Outlook: NPI

Click to follow
The Independent Online
NPI

UNTIL RECENTLY, was a mutual life insurer with a mission. "We are committed to remaining mutual because we believe it is the right constitution for an organisation specialising in providing financial security in retirement," said Alastair Lyons, its chief executive.

For years, suggestions that might have to seek a bigger partner were dismissed out of hand. might have less financial muscle than its rivals, it might have flagging sales, it might even have poor investment returns - but it would stay mutual.

Then quite suddenly Mr Lyons switched tack. The market for pensions and life assurance was demanding "greater financial capacity than we can realistically create on our own as a mutual", he said two weeks ago. After 163 years, the life office was throwing in the towel and looking for a buyer.

Anyone's entitled to change their mind. Unfortunately, by waiting until now to do so Mr Lyons has served the interests of his 600,000 policy holders poorly. Given the state of the stock market, he can hardly expect a good price. The fall in the stock market also means is negotiating from a position of extreme financial weakness.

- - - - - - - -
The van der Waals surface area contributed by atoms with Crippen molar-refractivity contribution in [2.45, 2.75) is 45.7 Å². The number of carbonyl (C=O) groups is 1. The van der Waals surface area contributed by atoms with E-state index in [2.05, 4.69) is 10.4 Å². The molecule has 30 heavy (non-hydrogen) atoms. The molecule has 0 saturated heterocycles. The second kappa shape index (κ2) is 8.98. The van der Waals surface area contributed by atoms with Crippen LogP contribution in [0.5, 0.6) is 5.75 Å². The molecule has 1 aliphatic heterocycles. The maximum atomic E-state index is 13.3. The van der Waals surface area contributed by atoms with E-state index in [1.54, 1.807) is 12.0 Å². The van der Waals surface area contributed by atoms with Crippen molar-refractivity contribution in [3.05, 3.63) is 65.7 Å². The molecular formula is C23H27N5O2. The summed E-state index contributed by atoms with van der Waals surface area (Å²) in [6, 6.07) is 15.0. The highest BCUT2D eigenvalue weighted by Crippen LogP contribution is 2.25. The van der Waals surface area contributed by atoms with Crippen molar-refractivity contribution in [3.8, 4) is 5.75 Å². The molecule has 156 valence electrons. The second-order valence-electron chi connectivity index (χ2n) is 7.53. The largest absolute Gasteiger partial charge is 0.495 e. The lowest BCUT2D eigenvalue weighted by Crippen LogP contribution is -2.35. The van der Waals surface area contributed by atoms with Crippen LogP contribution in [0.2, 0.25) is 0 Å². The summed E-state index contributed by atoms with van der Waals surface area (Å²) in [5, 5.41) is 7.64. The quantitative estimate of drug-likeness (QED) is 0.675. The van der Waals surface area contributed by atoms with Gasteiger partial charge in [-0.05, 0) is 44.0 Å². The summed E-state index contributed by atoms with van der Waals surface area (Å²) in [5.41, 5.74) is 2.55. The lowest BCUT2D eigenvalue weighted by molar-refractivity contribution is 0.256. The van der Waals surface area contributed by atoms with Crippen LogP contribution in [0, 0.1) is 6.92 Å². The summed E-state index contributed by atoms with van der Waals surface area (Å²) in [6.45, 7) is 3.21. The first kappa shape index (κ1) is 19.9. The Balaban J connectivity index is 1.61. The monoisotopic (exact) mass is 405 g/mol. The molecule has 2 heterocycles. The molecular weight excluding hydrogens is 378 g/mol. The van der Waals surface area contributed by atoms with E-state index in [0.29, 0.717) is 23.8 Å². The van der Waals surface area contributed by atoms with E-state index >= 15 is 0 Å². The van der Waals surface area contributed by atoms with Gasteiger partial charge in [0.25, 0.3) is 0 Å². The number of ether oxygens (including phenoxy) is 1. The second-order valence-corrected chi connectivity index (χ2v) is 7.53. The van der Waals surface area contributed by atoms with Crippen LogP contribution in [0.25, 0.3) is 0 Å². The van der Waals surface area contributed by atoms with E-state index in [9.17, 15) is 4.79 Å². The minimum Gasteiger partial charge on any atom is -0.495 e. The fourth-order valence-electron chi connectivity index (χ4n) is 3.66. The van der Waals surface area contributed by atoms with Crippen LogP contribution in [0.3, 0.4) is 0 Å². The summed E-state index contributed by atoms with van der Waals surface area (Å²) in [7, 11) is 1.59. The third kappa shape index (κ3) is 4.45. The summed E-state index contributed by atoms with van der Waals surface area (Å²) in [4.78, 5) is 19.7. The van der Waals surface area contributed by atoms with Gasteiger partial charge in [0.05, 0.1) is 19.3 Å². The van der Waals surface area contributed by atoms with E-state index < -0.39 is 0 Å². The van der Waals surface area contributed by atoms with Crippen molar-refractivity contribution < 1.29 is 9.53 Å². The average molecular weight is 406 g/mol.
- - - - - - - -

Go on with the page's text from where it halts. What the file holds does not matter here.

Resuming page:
There is a triple effect here. Tumbling equity markets mean its assets are worth less. A fall in gilt yields also means its liabilities will cost more. And it might have to reserve tens of millions of pounds to cover policy guarantees made in the 1970s and 1980s.

The upshot is that members may not be able to look forward to the windfalls normally associated with demutualisation. is expected to fetch between pounds 1.2bn and pounds 1.5bn. Divided between 600,000 policyholders that comes to at least pounds 2,000 each. Will they get that money? Probably not. Whoever buys will have to inject a big chunk of the asking price, perhaps running into hundreds of millions of pounds, to replenish 's reserves. As a result, policyholders may find themselves getting much less than they hoped.

Just how much the delay in selling up has cost 's policyholders is hard to say. The financial workings of a life office are shrouded in actuarial mystery. The extent to which the life fund will have to be bolstered depends on the purchaser's own financial strength, as well as its judgement. Whatever the outcome, this looks like more of a forced than a voluntary demutualisation. Other smaller mutuals must surely follow

Comments